Saturday, 27 February 2010

TV Licence Fee

'Dear Ms Sheppard. It has come to our attention that you have recently moved into the property - address listed above. Please fill in the attached television licence fee form so we can send your licence in the post.'

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'Dear Ms Sheppard. We sincerely hope you are well and, in case you did not receive our last letter, here is a copy of the form for you to fill in. There are several easy ways to pay, by direct debit, cheque or postal order. You can even drop in to your local post office and pay by cash - the old-fashioned way! We look forward to hearing from you and wish you well in your new home.'

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'Ms Sheppard. The first several weeks in a new home are a muddle of setting up new accounts and bills and it is said that moving home is the third most stressful thing that can happen in a person's lifetime, behind bereavement and divorce. But now is the time to obtain a TV licence for your property. Here is a copy of the form, please fill it in and return it in the free-post envelope. Nothing more will be said about your seemingly habitual lack of organisation.'

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'Ms Sheppard. We have still yet to receive our licence fee agreement form. As it seems that you are incapable of looking after your own affairs, we have written to your old school head master to inform him of your conduct. He was very disappointed as he remembered you as an able and conscientious pupil. Unfortunately, this is not a side of yourself that you have chosen to show to us. We regret that the matter has proceeded for as long as it has and have taken the liberty of setting up an online account for you, since you are too lazy to deal with this issue yourself. Simply go to the website below and click the “pay now” button. Really, we could not make this transaction any easier. We look forward to your payment and hope to re-establish channels of correspondence soon.'

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'Miss Sheppard. We recently send an enforcement officer to your home to ensure that you were not using our facilities without proper reparations being paid. The enforcement officer found the house seemingly full of people, with loud music blasting from an open second-storey window. However, when the officer knocked, the music was immediately switched off and the people were silenced. The officer, after making several attempts to alert the occupants to his presence, was informed - through a partially-opened letter box - that no one was in and that he should go "boil his head". Is this really the behaviour of a grown woman Miss Sheppard? Are you aware that it is an offence to refuse entry to an enforcement officer? Incidentally it is also an offence to make one cry by insisting he "sod off back to the land of the morons." You may not think it Miss Sheppard, but our officers are sensitive, compassionate beings and to have them spoken to in this manner is simply not on. A second officer has been informed and will be visiting you shortly. Failure to comply will result in very dire circumstances.'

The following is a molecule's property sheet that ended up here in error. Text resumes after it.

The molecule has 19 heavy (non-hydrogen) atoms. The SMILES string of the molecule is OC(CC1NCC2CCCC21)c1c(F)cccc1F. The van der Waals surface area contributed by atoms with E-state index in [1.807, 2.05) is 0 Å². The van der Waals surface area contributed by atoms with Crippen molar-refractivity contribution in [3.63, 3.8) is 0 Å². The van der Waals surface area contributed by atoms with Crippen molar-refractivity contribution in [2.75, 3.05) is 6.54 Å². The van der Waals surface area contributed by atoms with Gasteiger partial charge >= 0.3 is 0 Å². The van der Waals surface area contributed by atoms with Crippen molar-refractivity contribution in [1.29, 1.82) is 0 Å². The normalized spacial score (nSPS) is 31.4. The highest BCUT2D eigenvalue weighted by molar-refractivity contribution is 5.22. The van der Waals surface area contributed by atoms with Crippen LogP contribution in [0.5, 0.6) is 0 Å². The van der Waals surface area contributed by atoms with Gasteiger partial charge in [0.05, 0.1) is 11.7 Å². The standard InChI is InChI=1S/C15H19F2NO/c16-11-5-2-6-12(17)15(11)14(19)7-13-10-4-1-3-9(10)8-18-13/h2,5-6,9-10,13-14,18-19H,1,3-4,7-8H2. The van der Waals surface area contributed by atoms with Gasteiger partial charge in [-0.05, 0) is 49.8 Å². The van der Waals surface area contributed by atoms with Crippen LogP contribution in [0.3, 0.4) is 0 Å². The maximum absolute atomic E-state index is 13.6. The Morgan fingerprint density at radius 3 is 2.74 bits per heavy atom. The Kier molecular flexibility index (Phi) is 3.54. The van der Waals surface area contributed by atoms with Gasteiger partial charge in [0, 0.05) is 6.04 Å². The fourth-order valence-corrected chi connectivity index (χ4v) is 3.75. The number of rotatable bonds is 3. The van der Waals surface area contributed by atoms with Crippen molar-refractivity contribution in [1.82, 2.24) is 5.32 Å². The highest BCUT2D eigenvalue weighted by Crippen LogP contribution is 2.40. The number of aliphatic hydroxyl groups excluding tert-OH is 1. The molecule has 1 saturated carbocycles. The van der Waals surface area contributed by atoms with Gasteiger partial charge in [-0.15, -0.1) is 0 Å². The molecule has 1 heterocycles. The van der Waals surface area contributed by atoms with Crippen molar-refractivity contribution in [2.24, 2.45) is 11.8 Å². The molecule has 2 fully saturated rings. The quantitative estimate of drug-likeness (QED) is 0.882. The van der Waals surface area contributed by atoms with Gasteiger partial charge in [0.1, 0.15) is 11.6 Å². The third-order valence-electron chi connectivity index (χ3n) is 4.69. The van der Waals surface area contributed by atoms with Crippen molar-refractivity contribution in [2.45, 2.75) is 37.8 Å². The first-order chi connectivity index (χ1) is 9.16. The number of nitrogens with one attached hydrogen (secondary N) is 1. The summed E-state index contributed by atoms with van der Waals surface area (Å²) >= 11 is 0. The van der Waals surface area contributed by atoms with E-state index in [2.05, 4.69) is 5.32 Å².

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'To the occupier. As our enforcement officer refuses to speak of the incident, and has since taken a leave of absence due to work-related stress, we are unable to ascertain just what you might of said to upset him so. However, as a result of your conduct we are now taking further advice. If you do not pay the balance of the debt immediately, we will make things very difficult indeed. That is not a threat Miss Sheppard, it is a promise.'

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'To whom it my concern. We have begun seeking legal advice in connection with your blatant disregard for the law of the land. We are compelled to inform you that failure to pay the licence fee constitutes a criminal offence. A court summons will be posted to your address within the next few days. The maximum penalty in cases such as these is a fine of £1,000. We will see you in court.'

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'Dear Miss Sheppard and family. As per the court order, please consider this written proof of our agreement. We sincerely apologise for any distress caused by our threatening and aggressive actions towards you. (Although had you made it clear from the beginning that you were a blind paraplegic then this whole messy business might have been avoided.) It was wrong of us to assume that the people in the flat above yours were related to you and your carer has fully apologised for his rude behaviour towards our staff. (Although, a man with such a sparkling array of profanity in his vocabulary hardly strikes us the right sort of person to be caring for someone in your condition.) By way of apology, please accept the enclosed voucher for a free television set. We will be sending you a licence fee form by the next post.'

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